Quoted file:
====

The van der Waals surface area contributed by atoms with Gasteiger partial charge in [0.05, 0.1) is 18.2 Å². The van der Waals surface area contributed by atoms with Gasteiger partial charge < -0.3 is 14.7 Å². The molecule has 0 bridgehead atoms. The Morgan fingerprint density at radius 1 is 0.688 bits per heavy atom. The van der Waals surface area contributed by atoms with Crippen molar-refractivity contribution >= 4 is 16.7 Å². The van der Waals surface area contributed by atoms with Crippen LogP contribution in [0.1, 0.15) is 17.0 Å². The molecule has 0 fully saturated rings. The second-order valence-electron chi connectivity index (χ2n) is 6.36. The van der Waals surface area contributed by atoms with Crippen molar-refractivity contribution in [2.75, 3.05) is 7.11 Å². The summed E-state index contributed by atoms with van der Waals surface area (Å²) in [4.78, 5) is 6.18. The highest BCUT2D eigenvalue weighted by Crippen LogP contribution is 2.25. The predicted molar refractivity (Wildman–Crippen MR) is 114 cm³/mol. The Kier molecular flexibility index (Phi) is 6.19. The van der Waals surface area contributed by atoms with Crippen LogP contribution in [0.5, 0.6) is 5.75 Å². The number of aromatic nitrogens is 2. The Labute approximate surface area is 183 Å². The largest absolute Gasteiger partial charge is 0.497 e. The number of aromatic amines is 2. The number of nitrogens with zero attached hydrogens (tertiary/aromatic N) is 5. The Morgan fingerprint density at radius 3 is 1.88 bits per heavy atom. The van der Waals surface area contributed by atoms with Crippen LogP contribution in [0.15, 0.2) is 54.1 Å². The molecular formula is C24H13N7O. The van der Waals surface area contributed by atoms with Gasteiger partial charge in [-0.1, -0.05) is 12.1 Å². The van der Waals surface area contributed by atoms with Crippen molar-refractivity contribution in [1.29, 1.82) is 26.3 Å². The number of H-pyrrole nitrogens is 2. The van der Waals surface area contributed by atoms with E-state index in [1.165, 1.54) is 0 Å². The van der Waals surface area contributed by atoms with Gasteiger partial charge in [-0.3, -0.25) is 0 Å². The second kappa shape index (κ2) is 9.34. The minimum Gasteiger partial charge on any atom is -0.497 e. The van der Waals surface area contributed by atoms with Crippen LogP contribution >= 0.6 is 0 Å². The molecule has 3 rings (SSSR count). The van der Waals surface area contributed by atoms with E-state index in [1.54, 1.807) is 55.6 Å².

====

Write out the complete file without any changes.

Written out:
The van der Waals surface area contributed by atoms with Gasteiger partial charge in [0.05, 0.1) is 18.2 Å². The van der Waals surface area contributed by atoms with Gasteiger partial charge < -0.3 is 14.7 Å². The molecule has 0 bridgehead atoms. The Morgan fingerprint density at radius 1 is 0.688 bits per heavy atom. The van der Waals surface area contributed by atoms with Crippen molar-refractivity contribution >= 4 is 16.7 Å². The van der Waals surface area contributed by atoms with Crippen LogP contribution in [0.1, 0.15) is 17.0 Å². The molecule has 0 fully saturated rings. The second-order valence-electron chi connectivity index (χ2n) is 6.36. The van der Waals surface area contributed by atoms with Crippen molar-refractivity contribution in [2.75, 3.05) is 7.11 Å². The summed E-state index contributed by atoms with van der Waals surface area (Å²) in [4.78, 5) is 6.18. The highest BCUT2D eigenvalue weighted by Crippen LogP contribution is 2.25. The predicted molar refractivity (Wildman–Crippen MR) is 114 cm³/mol. The Kier molecular flexibility index (Phi) is 6.19. The van der Waals surface area contributed by atoms with Crippen LogP contribution in [0.5, 0.6) is 5.75 Å². The number of aromatic nitrogens is 2. The Labute approximate surface area is 183 Å². The largest absolute Gasteiger partial charge is 0.497 e. The number of aromatic amines is 2. The number of nitrogens with zero attached hydrogens (tertiary/aromatic N) is 5. The Morgan fingerprint density at radius 3 is 1.88 bits per heavy atom. The van der Waals surface area contributed by atoms with Crippen LogP contribution in [0.15, 0.2) is 54.1 Å². The molecular formula is C24H13N7O. The van der Waals surface area contributed by atoms with Gasteiger partial charge in [-0.1, -0.05) is 12.1 Å². The van der Waals surface area contributed by atoms with Crippen molar-refractivity contribution in [1.29, 1.82) is 26.3 Å². The number of H-pyrrole nitrogens is 2. The van der Waals surface area contributed by atoms with E-state index in [1.165, 1.54) is 0 Å². The van der Waals surface area contributed by atoms with Gasteiger partial charge in [-0.3, -0.25) is 0 Å². The second kappa shape index (κ2) is 9.34. The minimum Gasteiger partial charge on any atom is -0.497 e. The van der Waals surface area contributed by atoms with Crippen LogP contribution >= 0.6 is 0 Å². The molecule has 3 rings (SSSR count). The van der Waals surface area contributed by atoms with E-state index in [1.54, 1.807) is 55.6 Å².